My mother called me today.
Not for the first time, and certainly not for the last, she was calling to let me know that someone from my youth had died. Reasons unknown.
I suppose at some point in all of our lives, we reach an age where we expect to hear of the passing of friends and acquaintances. That is not to say that such events are felt less acutely or that there isn’t sadness in the news, but at a certain age life’s most trenchant realities become unavoidable.
Whatever that imagined age of stoicism is, we tend to think of it as off in the future, because the acceptance of someone else’s death really means the acceptance of our own inevitable end. Few, if any of us are ready to die.
Ruminations on death are inherently narcissistic. Even when reflecting on the deceased, it’s all about our memory of them, our experiences with them. “I remember this one time…” Our ceremonies, no matter how culturally diverse they may be, still represent the living’s attempt to grasp or stave off death.
It was obvious by the trembling in my mother’s voice that she is more affected by the death than I am. I imagine that’s largely due to the fact that she remains good friends with the man’s parents, whereas I hadn’t talked with him since I was a child, maybe 13 or 14. That’s not to say that I’m unaffected by the news, only that it’s hard to process the chasm that separates the kid I knew and the man who, apparently, died alone. Half a lifetime.
It’s hard to even place a face on this death. That is, a face other than my own. The man (I instinctively want to type ‘boy’) was a year or two older than me, which in middle school meant everything but now means very little. I’m a month shy of entering the final year of my 20s and news of this death has me reflecting more on my experiences in the last 14 years and less on the memories I have of the deceased (though, I have my share which are now dusted off).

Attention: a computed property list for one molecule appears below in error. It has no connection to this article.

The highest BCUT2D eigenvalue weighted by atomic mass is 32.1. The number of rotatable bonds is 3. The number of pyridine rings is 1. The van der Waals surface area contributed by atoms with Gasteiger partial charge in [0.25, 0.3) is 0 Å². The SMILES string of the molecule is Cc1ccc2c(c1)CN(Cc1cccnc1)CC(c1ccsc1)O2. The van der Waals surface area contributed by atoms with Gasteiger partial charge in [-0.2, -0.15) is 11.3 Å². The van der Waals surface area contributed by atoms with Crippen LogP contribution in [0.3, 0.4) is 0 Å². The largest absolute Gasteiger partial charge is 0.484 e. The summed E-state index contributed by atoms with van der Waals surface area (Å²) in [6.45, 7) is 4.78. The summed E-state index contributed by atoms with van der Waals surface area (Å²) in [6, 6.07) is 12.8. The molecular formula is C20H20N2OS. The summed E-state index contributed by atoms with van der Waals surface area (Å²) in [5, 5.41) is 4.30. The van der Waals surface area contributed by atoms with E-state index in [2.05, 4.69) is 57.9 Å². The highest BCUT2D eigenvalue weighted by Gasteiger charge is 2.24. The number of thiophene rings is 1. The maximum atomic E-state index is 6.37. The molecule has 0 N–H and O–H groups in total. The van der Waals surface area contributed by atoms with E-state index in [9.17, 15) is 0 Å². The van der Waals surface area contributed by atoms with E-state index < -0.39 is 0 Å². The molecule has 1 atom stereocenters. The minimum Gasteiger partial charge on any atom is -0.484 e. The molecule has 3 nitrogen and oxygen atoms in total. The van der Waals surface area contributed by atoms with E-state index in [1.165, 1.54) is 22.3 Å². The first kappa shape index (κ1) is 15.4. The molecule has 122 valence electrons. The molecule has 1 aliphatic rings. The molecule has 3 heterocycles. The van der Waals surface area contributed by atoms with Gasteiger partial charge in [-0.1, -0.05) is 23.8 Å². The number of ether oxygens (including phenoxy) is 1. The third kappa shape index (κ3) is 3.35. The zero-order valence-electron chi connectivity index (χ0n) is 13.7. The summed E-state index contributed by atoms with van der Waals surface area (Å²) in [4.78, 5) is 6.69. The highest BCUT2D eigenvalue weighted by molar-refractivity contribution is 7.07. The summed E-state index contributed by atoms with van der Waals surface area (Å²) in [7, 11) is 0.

His death, tinged with a hint of unknown darkness, is almost too ambiguous to feel.
Old and New Friends
As chance would have it, last night I had dinner with a different friend from my past. Our history is comparably more recent, but it’s still been a staggering number of years since we were actively in each other’s lives, since well before I began the 10 Cities Project. He’s married with a young daughter. We were joined by his wife, as well as a new friend of mine who I met here in Seattle. Our evening spent together was largely spent enjoying local cuisine and rehashing both old and new history.
There is no question that our life choices have played the largest part in the distance between us because, despite our stances on the opposite spectrum of the faith divide, we still have an easy and natural rapport. Obviously we are very different people on very different paths, but we share a history that includes a surprisingly robust catalog of non-religious happenings. I say ‘surprising’ because it sometimes feels like I spent my entire youth inside of church walls, and that simply wasn’t the case.
It’s good to catch up with a friend and hear about their successes, whether that be in a career or (more importantly) in their personal lives. Meeting a spouse, seeing pictures of their baby, these are the kinds of developments that I take heart in, even envy.
But I know there’s a different path that ends with a call from my mother. It’s not so simple as to say, ‘Friend A made the right choices and Friend B made the wrong ones.’ Who is to say? Life is as much about what we do as it is about what is done to us.
A couple of old friends reentered my stray orbit and for a moment I can see in the reflected light just where I am, where I was, and how wide that gap is.
We’re all on a path out of youth, our one common denominator. We come from the same place, we’ll all end up in the same place, but everything in between is a confounding mess of personal choices, accidents, near misses and chance.
If we’re smart, we make the most of it.